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Leaders Focus Too Much on Changing Policies, and Not Enough on Changing Minds

Here is an excerpt from an article written by Tony Schwartz for Harvard Business Review and the HBR Blog Network. To read the complete article, check out the wealth of free resources, obtain subscription information, and receive HBR email alerts, please click here.

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Not long ago, I asked 100 CEOs attending a conference how many of them were currently involved in a significant business transformation. Nearly all of them raised their hands, which was no surprise. According to a study by BCG, 85% of companies have undertaken a transformation during the past decade.

The same research found that nearly 75% of those transformations fail to improve business performance, either short-term or long-term.

So why is transformation so difficult to achieve?

Among many potential explanations, one that gets very little attention may be the most fundamental: the invisible fears and insecurities that keep us locked into behaviors even when we know rationally that they don’t serve us well. Add to that the anxiety that nearly all human beings experience in the face of change. Nonetheless, most organizations pay far more attention to strategy and execution than they do to what their people are feeling and thinking when they’re asked to embrace a transformation. Resistance, especially when it is passive, invisible, and unconscious, can derail even the best strategy.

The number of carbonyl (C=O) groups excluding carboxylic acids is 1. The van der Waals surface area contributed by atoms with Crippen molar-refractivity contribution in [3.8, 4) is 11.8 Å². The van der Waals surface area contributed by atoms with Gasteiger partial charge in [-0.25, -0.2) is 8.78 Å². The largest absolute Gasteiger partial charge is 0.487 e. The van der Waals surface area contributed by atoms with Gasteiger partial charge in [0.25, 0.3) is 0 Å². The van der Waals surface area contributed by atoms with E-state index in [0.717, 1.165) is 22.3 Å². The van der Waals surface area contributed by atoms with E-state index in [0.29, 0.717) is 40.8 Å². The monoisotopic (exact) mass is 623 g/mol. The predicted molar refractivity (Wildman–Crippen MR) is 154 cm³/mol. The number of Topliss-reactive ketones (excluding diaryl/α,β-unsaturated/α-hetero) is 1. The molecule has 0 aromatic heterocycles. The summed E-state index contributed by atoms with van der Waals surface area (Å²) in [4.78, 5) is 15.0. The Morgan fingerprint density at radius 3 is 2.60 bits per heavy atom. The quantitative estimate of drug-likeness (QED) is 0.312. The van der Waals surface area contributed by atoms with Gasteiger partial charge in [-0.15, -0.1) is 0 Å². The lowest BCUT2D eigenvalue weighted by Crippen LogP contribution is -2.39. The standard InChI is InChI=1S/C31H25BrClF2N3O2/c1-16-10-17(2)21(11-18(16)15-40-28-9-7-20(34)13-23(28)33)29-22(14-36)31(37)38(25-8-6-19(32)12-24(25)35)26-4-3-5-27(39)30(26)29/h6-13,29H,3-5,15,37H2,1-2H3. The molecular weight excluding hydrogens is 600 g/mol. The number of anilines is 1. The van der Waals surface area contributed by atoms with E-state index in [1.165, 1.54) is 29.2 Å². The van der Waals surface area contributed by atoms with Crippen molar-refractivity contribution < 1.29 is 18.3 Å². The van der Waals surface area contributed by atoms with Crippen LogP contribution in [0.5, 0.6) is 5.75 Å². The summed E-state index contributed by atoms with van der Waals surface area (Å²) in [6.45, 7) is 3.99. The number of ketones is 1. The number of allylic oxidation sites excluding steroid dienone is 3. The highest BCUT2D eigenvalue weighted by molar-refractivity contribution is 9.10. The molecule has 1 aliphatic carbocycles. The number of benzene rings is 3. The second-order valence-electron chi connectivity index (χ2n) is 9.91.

Business transformations are typically built around new structural elements, including policies, processes, facilities, and technology. Some companies also focus on behaviors — defining new practices, training new skills, or asking employees for new deliverables.

What most organizations typically overlook is the internal shift — what people think and feel — which has to occur in order to bring the strategy to life. This is where resistance tends to arise — cognitively in the form of fixed beliefs, deeply held assumptions and blind spots; and emotionally, in the form of the fear and insecurity that change engenders. All of this rolls up into our mindset, which reflects how we see the world, what we believe and how that makes us feel.

The result is that transforming a business also depends on transforming individuals — beginning with the most senior leaders and influencers. Few of them, in our experience, have spent much time observing and understanding their own motivations, challenging their assumptions, or pushing beyond their intellectual and emotional comfort zones. The result is something that the psychologists Lisa Lahey and Robert Kegan have termed “immunity to change.”

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Here is a direct link to the complete article.

Tony Schwartz is the president and CEO of The Energy Project and the author of The Way We’re Working Isn’t Working. Become a fan of The Energy Project on Facebook and connect with Tony at Twitter.com/TonySchwartz and Twitter.com/Energy_Project.

 

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